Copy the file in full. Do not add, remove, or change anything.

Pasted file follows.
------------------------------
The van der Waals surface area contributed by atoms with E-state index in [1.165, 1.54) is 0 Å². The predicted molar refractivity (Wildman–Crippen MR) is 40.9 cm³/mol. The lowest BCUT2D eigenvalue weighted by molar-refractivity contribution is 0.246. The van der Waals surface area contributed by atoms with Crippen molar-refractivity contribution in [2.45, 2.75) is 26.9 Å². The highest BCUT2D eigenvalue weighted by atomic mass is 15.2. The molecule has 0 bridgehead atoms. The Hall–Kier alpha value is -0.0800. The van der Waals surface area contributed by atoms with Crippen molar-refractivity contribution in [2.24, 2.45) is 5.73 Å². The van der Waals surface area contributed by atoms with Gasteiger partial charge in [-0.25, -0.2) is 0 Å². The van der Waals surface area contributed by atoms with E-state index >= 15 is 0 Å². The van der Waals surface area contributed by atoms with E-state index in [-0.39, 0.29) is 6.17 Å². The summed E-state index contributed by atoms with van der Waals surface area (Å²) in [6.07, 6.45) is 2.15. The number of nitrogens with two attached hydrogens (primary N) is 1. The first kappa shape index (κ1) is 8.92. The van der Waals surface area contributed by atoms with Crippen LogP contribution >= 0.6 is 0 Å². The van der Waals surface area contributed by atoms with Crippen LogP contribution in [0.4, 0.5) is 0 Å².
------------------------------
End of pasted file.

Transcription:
The van der Waals surface area contributed by atoms with E-state index in [1.165, 1.54) is 0 Å². The predicted molar refractivity (Wildman–Crippen MR) is 40.9 cm³/mol. The lowest BCUT2D eigenvalue weighted by molar-refractivity contribution is 0.246. The van der Waals surface area contributed by atoms with Crippen molar-refractivity contribution in [2.45, 2.75) is 26.9 Å². The highest BCUT2D eigenvalue weighted by atomic mass is 15.2. The molecule has 0 bridgehead atoms. The Hall–Kier alpha value is -0.0800. The van der Waals surface area contributed by atoms with Crippen molar-refractivity contribution in [2.24, 2.45) is 5.73 Å². The van der Waals surface area contributed by atoms with Gasteiger partial charge in [-0.25, -0.2) is 0 Å². The van der Waals surface area contributed by atoms with E-state index >= 15 is 0 Å². The van der Waals surface area contributed by atoms with E-state index in [-0.39, 0.29) is 6.17 Å². The summed E-state index contributed by atoms with van der Waals surface area (Å²) in [6.07, 6.45) is 2.15. The number of nitrogens with two attached hydrogens (primary N) is 1. The first kappa shape index (κ1) is 8.92. The van der Waals surface area contributed by atoms with Crippen LogP contribution >= 0.6 is 0 Å². The van der Waals surface area contributed by atoms with Crippen LogP contribution in [0.4, 0.5) is 0 Å².